The Navajo Nation's COVID-19 Death Toll Is Higher Than That of 13 States Combined
As the coronavirus pandemic spreads around the United States, there's been a common refrain uttered, perhaps in hopes of igniting unity: that the virus doesn't discriminate, and it can impact you no matter who you are. While that may be true, the U.S. health care system and the country's systemic inequality does discriminate — and the evidence is clear within the disproportionate impact of the virus on Native American populations.
According to CNN, the Navajo Nation, the largest reservation in the United States, has faced unique challenges that have led to a death toll higher than that of 13 different states combined. NBC reports that the Nation, which stretches across three states, saw its first COVID-19 case on March, and as of Monday has had 1,197 positive cases. The Navajo Nation has a per capita infection rate 10 times higher than that of neighboring Arizona and the third-highest infection rate in the country behind those of New York and New Jersey.
And that's just the numbers we know about — a report from The Guardian found that Native Americans are being left out of demographic data on the impact of the coronavirus across America, raising concerns about uncovered health emergencies.
Valarie Blue Bird Jernigan, director of the Center for Indigenous Health Research and Policy at Oklahoma State University, tells InStyle that indigenous people face a concentration of risk factors at the individual, systemic, and policy level that put them at greater threat for poor health outcomes.
"Many Native communities are in rural areas where there is an extreme shortage of health care providers, the health care systems are underfunded, you have to drive a very far distance to get medical care," she says. "In extreme cases, you have very rural communities with no electricity or running water. All of those risk factors lead to poor health, and we have them all."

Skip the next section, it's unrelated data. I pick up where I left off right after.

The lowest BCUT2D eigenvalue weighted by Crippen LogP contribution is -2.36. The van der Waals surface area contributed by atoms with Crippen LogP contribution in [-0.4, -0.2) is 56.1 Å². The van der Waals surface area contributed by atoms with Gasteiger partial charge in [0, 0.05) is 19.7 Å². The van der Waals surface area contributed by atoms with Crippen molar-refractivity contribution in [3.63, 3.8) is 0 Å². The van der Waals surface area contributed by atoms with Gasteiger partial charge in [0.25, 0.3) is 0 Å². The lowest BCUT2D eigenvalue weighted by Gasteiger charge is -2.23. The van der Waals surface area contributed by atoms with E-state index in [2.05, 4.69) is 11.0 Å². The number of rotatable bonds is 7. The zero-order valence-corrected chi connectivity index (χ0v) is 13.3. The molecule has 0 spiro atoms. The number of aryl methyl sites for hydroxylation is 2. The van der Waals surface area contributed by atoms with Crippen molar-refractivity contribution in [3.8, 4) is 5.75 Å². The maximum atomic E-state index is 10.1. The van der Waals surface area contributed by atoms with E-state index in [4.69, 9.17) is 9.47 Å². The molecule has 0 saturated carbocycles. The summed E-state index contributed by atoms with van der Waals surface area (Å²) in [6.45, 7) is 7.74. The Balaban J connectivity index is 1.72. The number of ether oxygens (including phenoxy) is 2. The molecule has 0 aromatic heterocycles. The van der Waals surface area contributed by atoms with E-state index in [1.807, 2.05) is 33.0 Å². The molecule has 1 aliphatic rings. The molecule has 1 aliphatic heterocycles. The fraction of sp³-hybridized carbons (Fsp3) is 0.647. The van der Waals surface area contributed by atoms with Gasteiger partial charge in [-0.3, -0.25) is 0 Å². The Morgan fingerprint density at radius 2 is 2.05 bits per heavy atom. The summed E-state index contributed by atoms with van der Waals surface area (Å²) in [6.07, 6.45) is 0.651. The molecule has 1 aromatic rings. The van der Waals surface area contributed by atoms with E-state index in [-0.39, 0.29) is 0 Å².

Jernigan says that historical context also comes into play — Native people have agreements with the U.S. government in the form of treaties that exchange land for services, including medical care, such as the Indian Health Service.
"However, unfortunately and sadly, the U.S. government has not held up their end of the agreement by appropriately and adequately funding the Indian Health Service," she says. "As a result, you see the high rates of chronic diseases and, when a crisis like COVID-19 emerges, the underlying inequities in the system."
On Wednesday, the Navajo Nation, along with ten other tribes, filed a lawsuit against the U.S. Secretary of the Treasury in an effort to secure their "fair share" of federal COVID-19 funding. Jernigan adds that while we're seeing delays in coronavirus testing across the nation, there's been a disproportionate impact on rural areas and Native nations due to the delayed and limited funds.
"State health departments and their epidemiologists don’t regularly communicate with Native nations," she says. "And few Native nations actually have their own epidemiologists. Without epidemiologists and constant communication where the disease is, where and how it is spreading, you cannot properly plan."
For now, the Indian Health Service has sought medical experts for mobile critical care teams to help treat COVID-19 patients in Indian Country, citing an inadequate supply of health professionals with emergency medicine or critical care knowledge and skills. The Service has also expanded telehealth services to in hopes of increasing health care access.
While minority communities like Native Americans and Black and Latinx people are not more susceptible to the virus itself, longstanding and persisting economic inequalities and differences in access to health care have caused deadly disparities in impact from the coronavirus. Moving forward, Jernigan says, "there has to be a prioritization of health care and public health in the U.S. that does not exist under this current administration — we’re seeing the consequence of that."